PACIFIC COUNTY — Cases of covid-19 continued to swarm through Pacific County communities, as the past week brought more death and severe illness to local residents of all ages.
According to the Pacific County Health and Human Services Department, another 75 cases, eight hospitalizations and two deaths were reported over the previous week as of Aug. 30. The deaths were the 19th and 20th due to complications from covid-19 that the county has recorded since the pandemic began. The two victims included individuals in their 70s and 90s, with the most recent victim before that being in their 20s.
Of at least eight new hospitalizations being reported in the county in the past week, the patients severely struggling with the virus cut through generations. The recently hospitalized include an individual between the ages of 10-19, one individual in their 20s, one in their 40s, two in their 50s, two in their 60s and one in their 70s. All told, 70 county residents have now been hospitalized because of coronavirus complications since the pandemic began.
The total number of cases recorded in the county since the pandemic began sat at 1,496 as of Monday, and has likely already topped 1,500 cases before this week’s print issue has arrived in mailboxes. With the newly released Census data in hand, the best estimation is that about 6.5% of the county population, or 1-in-15 people, are confirmed to have tested positive for the virus.
The total number of cases, which will continue to rise higher and higher, is a staggering figure that few likely thought was possible in the earliest months of the pandemic, when Pacific County was largely spared from the sickness and death that the country as a whole was experiencing. The 20 deaths in the county outpace the 13 deaths in neighboring Clatsop County, which has a population nearly twice as large.
Hospital, testing crunch
County health director Katie Lindstrom said that the county’s two small hospitals continue to have trouble in being able to expeditiously transfer hospitalized covid-19 patients to out-of-county hospitals to receive more specialized care.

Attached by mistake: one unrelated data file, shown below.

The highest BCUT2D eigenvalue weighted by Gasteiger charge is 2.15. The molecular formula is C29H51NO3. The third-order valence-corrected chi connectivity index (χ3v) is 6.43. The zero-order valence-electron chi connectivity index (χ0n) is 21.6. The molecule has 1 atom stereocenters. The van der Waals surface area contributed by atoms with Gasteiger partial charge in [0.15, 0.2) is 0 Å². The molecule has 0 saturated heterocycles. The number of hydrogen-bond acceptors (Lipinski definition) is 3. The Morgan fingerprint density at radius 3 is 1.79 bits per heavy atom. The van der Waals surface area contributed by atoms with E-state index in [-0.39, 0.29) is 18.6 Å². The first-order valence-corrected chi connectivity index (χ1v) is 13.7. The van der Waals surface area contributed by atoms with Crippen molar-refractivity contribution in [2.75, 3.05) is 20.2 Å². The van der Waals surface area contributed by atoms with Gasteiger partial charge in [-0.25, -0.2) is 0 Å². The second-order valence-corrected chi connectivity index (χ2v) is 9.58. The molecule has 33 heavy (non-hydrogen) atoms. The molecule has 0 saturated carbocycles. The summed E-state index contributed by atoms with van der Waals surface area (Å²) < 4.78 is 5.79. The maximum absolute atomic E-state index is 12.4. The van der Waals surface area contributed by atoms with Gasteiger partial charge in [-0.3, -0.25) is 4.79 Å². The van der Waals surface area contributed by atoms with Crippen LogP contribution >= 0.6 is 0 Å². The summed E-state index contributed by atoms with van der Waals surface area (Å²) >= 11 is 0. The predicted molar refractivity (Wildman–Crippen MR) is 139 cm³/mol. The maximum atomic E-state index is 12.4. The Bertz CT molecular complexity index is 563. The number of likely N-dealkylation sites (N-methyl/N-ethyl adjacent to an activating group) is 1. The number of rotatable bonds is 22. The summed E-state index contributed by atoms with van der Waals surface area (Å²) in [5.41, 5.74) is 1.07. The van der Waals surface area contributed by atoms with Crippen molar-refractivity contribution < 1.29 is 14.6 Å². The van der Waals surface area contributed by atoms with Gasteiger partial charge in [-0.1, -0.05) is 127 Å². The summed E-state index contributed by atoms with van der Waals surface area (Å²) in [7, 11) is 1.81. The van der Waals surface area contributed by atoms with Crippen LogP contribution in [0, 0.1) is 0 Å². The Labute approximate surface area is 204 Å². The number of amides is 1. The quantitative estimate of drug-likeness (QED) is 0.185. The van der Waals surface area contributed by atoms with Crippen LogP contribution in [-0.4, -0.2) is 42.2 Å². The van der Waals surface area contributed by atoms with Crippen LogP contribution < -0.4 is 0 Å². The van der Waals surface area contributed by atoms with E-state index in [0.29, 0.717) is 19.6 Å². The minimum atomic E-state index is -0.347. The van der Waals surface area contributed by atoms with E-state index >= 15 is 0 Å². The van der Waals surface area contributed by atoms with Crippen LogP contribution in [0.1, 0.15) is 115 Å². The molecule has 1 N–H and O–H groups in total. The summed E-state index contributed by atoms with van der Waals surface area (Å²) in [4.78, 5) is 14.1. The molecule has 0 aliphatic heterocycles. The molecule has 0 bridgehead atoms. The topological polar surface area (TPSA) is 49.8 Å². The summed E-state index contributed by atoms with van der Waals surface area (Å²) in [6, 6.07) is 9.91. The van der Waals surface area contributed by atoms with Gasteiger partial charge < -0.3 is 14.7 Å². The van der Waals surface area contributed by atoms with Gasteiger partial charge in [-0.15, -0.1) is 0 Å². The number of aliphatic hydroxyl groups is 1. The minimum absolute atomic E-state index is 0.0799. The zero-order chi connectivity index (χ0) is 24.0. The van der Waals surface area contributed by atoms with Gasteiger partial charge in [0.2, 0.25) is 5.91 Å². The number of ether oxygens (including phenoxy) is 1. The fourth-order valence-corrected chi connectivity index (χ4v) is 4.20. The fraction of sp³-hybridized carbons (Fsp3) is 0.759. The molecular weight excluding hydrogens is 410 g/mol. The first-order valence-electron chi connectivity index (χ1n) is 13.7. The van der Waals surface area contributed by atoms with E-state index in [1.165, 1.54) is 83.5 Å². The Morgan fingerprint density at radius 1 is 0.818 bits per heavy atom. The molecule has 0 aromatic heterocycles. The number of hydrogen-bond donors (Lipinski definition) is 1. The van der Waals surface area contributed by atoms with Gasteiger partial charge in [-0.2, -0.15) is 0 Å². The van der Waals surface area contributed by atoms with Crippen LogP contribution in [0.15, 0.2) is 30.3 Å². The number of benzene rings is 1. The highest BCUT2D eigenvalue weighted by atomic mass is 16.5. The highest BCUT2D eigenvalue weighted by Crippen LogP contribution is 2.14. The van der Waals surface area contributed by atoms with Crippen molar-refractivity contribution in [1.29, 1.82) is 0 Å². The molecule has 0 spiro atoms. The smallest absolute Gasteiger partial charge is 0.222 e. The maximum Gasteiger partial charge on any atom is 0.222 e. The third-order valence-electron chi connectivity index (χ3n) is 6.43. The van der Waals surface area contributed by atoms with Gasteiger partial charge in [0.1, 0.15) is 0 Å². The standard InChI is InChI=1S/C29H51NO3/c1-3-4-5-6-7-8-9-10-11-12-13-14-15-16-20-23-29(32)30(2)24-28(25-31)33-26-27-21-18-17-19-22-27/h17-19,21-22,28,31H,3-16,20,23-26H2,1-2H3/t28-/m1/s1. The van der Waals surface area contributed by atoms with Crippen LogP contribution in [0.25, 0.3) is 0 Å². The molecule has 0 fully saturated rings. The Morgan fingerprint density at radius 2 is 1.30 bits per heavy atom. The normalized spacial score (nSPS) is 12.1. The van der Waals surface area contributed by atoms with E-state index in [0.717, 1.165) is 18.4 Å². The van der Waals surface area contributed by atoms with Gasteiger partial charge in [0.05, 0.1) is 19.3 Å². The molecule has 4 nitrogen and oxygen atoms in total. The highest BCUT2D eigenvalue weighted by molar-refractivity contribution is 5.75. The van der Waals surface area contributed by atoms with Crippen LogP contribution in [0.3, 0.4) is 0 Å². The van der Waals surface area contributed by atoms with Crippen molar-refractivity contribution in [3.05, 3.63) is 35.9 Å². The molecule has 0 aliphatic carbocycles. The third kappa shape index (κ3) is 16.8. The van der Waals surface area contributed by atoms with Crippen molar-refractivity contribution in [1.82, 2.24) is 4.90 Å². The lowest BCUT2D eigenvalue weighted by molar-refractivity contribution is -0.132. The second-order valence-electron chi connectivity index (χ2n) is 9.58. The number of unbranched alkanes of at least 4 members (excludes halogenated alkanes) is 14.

The region continues to see some of its highest hospitalization rates among patients with covid-19 since the pandemic began, with vacant staffed ICU beds hard to come by. According to the state Department of Health, 1,440 people in Washington were hospitalized with covid-19 on Aug. 29, with 182 on ventilators.. The week before, 1,240 were hospitalized with covid-19, with 167 on ventilators.
“It affects everybody, because people with covid are taking up a lot of the capacity, so some things that are quasi-elective surgeries are getting canceled,” Lindstrom said. “It’s a domino effect.”
Lindstrom said the health department and local providers are now also facing testing difficulties as the demand for covid-19 testing increases.
“We are really doing everything we can. The pharmacies, the hospitals, [the health department], we’re all testing and doing as much as we can. But even with us doing as much as we can, we still have a really high test positivity rate, and we have way more people who need testing — or want testing — than we have capacity to do,” Lindstrom said.
With the shortages local providers are currently facing, Lindstrom said they are requesting that only people who need a test for a medical reason seek out local testing options. Testing providers may soon begin screening out people who want to get tested for travel or other non-medical reasons if the local testing situation does not improve.
Glimmers of hope
While the pandemic continues to hit the area hard, there are some glimmers of hope that progress is being made and that the situation locally could be starting to improve.
“Just” 75 new cases of covid-19 were reported from last Aug. 24-30 in Pacific County, after 95 cases were reported from Aug. 17-23. The case rate per 100,000 people over a two-week period rose from the previous week, but just marginally so, from 799 to 808.
The vaccination rate also continues at a more robust level than it did for much of the summer. The percentage of county residents who have received at least one covid-19 vaccine dose rose from 52.3 to 52.9% over the past week. If that rate were to continue for the rest of the year, the number of residents in Pacific County with at least one vaccine dose would be near 65% as 2022 begins.
“The true story of where vaccines are effective is drastically reducing your risk of hospitalization and death,” Lindstrom said, adding that more than 90% of all hospitalizations in the county since the vaccines became widely available have come from people who were unvaccinated. “I feel like that’s one of the messages that’s been lost.”
Lindstrom said the health department could have news relatively soon on preliminary planning regarding booster shots for the general population, although they have not yet been federally authorized. Additional doses are currently only authorized for certain immunocompromised people who are especially vulnerable to covid-19 and may not build the same level of immunity to a 2-dose vaccine series as compared to non-immunocompromised people.
With a flurry of large events in the past week or two, school resuming full-time and in-person this week and other large events coming up, Lindstrom said it’s too early to tell if the peak from this current wave is ahead of or behind us.
“It could be hard. We tend to see the effects of these large events, like big weddings and different gatherings, about a week after is when it starts. So I’m kind of nervous, because this past week was a busy week with a lot of stuff going on,” Lindstrom said.